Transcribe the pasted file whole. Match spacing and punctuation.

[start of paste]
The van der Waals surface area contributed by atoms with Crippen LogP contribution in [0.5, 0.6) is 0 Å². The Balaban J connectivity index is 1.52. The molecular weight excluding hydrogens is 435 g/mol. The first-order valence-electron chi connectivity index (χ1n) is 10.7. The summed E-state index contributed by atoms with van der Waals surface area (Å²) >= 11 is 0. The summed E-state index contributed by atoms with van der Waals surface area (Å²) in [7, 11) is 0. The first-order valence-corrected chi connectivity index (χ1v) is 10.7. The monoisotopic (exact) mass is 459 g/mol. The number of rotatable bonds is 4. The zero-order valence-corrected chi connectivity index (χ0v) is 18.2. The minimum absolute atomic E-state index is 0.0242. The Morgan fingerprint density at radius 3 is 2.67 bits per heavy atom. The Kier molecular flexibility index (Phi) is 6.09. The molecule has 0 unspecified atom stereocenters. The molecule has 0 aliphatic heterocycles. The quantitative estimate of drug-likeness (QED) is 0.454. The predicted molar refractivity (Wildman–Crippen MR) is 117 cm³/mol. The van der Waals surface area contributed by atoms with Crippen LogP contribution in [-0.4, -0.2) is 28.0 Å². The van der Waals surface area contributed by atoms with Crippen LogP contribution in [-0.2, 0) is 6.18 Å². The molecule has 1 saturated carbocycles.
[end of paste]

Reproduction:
The van der Waals surface area contributed by atoms with Crippen LogP contribution in [0.5, 0.6) is 0 Å². The Balaban J connectivity index is 1.52. The molecular weight excluding hydrogens is 435 g/mol. The first-order valence-electron chi connectivity index (χ1n) is 10.7. The summed E-state index contributed by atoms with van der Waals surface area (Å²) >= 11 is 0. The summed E-state index contributed by atoms with van der Waals surface area (Å²) in [7, 11) is 0. The first-order valence-corrected chi connectivity index (χ1v) is 10.7. The monoisotopic (exact) mass is 459 g/mol. The number of rotatable bonds is 4. The zero-order valence-corrected chi connectivity index (χ0v) is 18.2. The minimum absolute atomic E-state index is 0.0242. The Morgan fingerprint density at radius 3 is 2.67 bits per heavy atom. The Kier molecular flexibility index (Phi) is 6.09. The molecule has 0 unspecified atom stereocenters. The molecule has 0 aliphatic heterocycles. The quantitative estimate of drug-likeness (QED) is 0.454. The predicted molar refractivity (Wildman–Crippen MR) is 117 cm³/mol. The van der Waals surface area contributed by atoms with Crippen LogP contribution in [-0.4, -0.2) is 28.0 Å². The van der Waals surface area contributed by atoms with Crippen LogP contribution in [-0.2, 0) is 6.18 Å². The molecule has 1 saturated carbocycles.